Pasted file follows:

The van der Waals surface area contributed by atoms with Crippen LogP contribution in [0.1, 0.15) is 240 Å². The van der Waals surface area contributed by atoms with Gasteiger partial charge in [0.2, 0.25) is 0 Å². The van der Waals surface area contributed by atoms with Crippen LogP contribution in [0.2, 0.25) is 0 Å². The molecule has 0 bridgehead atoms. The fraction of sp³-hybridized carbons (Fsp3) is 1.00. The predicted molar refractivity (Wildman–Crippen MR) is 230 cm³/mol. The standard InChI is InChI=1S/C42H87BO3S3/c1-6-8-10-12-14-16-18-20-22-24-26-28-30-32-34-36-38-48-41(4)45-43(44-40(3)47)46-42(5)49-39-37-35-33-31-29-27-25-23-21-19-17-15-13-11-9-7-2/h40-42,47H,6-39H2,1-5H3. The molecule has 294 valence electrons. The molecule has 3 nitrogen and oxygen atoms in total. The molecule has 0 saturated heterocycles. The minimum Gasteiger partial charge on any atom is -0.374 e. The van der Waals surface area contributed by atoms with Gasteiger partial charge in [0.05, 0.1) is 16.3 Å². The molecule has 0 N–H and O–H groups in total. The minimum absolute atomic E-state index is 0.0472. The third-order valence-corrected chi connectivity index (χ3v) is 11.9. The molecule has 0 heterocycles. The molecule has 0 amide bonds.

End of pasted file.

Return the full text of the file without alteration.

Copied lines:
The van der Waals surface area contributed by atoms with Crippen LogP contribution in [0.1, 0.15) is 240 Å². The van der Waals surface area contributed by atoms with Gasteiger partial charge in [0.2, 0.25) is 0 Å². The van der Waals surface area contributed by atoms with Crippen LogP contribution in [0.2, 0.25) is 0 Å². The molecule has 0 bridgehead atoms. The fraction of sp³-hybridized carbons (Fsp3) is 1.00. The predicted molar refractivity (Wildman–Crippen MR) is 230 cm³/mol. The standard InChI is InChI=1S/C42H87BO3S3/c1-6-8-10-12-14-16-18-20-22-24-26-28-30-32-34-36-38-48-41(4)45-43(44-40(3)47)46-42(5)49-39-37-35-33-31-29-27-25-23-21-19-17-15-13-11-9-7-2/h40-42,47H,6-39H2,1-5H3. The molecule has 294 valence electrons. The molecule has 3 nitrogen and oxygen atoms in total. The molecule has 0 saturated heterocycles. The minimum Gasteiger partial charge on any atom is -0.374 e. The van der Waals surface area contributed by atoms with Gasteiger partial charge in [0.05, 0.1) is 16.3 Å². The molecule has 0 N–H and O–H groups in total. The minimum absolute atomic E-state index is 0.0472. The third-order valence-corrected chi connectivity index (χ3v) is 11.9. The molecule has 0 heterocycles. The molecule has 0 amide bonds.